The first line of the Georgia Court of Appeals’ recent decision in Justice v. SCI Georgia Funeral Services Inc. (PDF-embedded link) is enough to inform the reader that what follows will be an interesting read. In short, this case arose from a funeral home mistakenly giving an empty urn to the principal plaintiff in this case, a grieving mother whose daughter’s ashes were supposed to be in the urn she received. On appeal, the Georgia Court of Appeals needed to determine whether it was appropriate for the trial court to grant the defendants’ motion for summary judgment on all the plaintiffs’ claims associated with this mistake.
The death that started the series of events leading to this decision occurred in December 2007. The day following the death, the decedent’s mother, a plaintiff in this case, contracted with Striffler-Hamby Mortuary for cremation and memorial services. The contract provided that the ashes be transferred from a crematory to the funeral home and then to an urn that would be presented at the memorial services. The memorial services were held on December 28, 2007. On that day, the funeral director got the urn with the decedent’s name from the office at the funeral home. The director looked inside the urn, which contained a temporary container customarily used to store ashes, and assumed that ashes were inside. He took the urn to the chapel and, at the conclusion of the memorial services, gave the empty urn to the mother. Shortly thereafter, on the same day of the memorial, the decedent’s ashes were delivered to the funeral home. Realizing his mistake, the director contacted the mother and asked to speak in person. The director went to the mother’s home, told the mother of the error, and asked if he might take back the urn. The mother granted the request, and the director took the urn back to the funeral home, where he put in the decedent’s ashes. The director returned to the mother’s home. No one answered the door, but he eventually spotted the mother and a friend of the mother upon entering the residence without permission. The director again apologized for the mistake and left the urn. Afterward, the funeral home canceled the need for payment under the contract and did not otherwise charge the decedent’s family for the services provided. Despite the gesture, the mother and several other family members filed suit against the funeral home and the funeral director, asserting claims for breach of contract, interference of burial rights, invasion of privacy, intentional infliction of emotion distress, and trespass. Following discovery, the defendants moved for summary judgment on all the claims, and the trial court granted the motion in full.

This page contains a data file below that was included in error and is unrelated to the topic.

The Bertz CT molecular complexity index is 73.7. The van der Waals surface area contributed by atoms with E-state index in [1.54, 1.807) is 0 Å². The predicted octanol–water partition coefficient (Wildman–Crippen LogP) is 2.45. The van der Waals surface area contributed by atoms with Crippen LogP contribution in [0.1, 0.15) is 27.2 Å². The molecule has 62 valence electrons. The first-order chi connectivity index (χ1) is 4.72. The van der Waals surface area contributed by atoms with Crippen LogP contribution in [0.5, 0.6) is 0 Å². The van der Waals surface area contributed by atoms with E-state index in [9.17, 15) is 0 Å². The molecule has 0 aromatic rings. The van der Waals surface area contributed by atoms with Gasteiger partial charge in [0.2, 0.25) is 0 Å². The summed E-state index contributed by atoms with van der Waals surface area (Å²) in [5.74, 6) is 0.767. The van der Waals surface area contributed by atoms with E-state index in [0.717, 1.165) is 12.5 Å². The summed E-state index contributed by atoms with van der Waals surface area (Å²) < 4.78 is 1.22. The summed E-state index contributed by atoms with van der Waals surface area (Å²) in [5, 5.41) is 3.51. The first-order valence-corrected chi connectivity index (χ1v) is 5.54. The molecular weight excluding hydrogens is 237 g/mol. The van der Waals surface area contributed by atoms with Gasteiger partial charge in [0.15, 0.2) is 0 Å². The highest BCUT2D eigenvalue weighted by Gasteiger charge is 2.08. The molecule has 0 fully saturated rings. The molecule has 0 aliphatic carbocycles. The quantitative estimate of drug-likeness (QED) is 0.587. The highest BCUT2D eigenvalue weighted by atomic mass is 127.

Although the Georgia Court of Appeals sided with the trial court’s grant of summary judgment on the overwhelming majority of the claims, the court did reverse with respect to the breach of contract claim. In opposition to the motion for summary judgment, the plaintiffs argued that there was an issue of material fact concerning whether the defendants’ failure to have the ashes at the memorial service constituted a breach of the agreement. In resolving the breach of contract issue, the trial court held that even if there was an issue of material fact, summary judgment was still warranted because the defendants did not charge for their services, and thus the plaintiff suffered no pecuniary damages as a result of the breach. Although this is true, Georgia law provides that in every case of breach of contract the injured party has a right to at least nominal damages sufficient to cover the cost of brining the action. Eastview Healthcare v. Synertx, Inc., 296 Ga. App. 393, 399 (4) (2009); see O.C.G.A. § 13-6-6. Thus, even if there were no actual damages, a jury would still need to decide whether there was a breach, since such a finding would still entitle the plaintiffs to the nominal damages.
On the remaining claims, however, the plaintiffs were not as fortunate. Indeed, both intentional infliction of emotional distress and interference with burial rights require that the complained-of conduct be willful or wanton. In this case, the evidence shows, at most, that the conduct of the defendants was negligent. Accordingly, summary judgment was proper. In addition, the plaintiffs’ theory of invasion of privacy required that they show unreasonable intrusion into private affairs. However, in this case, there was no evidence of physical intrusion, unreasonable surveillance, or other invasion on the plaintiffs’ private concerns. Finally, although the plaintiffs argued that the director committed trespass when he entered the mother’s home without asking on his second trip to return the urn, trespass requires that one interfere with another’s possessory interest in real property. The evidence did not state that the director ever refused to leave after being directed to or that he otherwise interfered with the property owner’s possessory interest in the realty. Accordingly, the Court of Appeals affirmed the grant of summary judgment with respect to these four claims.
Although suing for receiving an empty urn may seem excessive, mistakes related to burial can have a severe emotional impact on family members of the deceased. Indeed, these cases are actually not that uncommon, and those who have suffered emotional trauma related to the intentional or negligent treatment of a loved one’s remains should consider options they may have to address these injuries. The Atlanta negligence attorneys at The Simon Law Firm have knowledge about standard and unorthodox Georgia injury claims and are ready to provide you with the legal advice you may need. Feel free to contact us if you are interested in a complementary case consultation.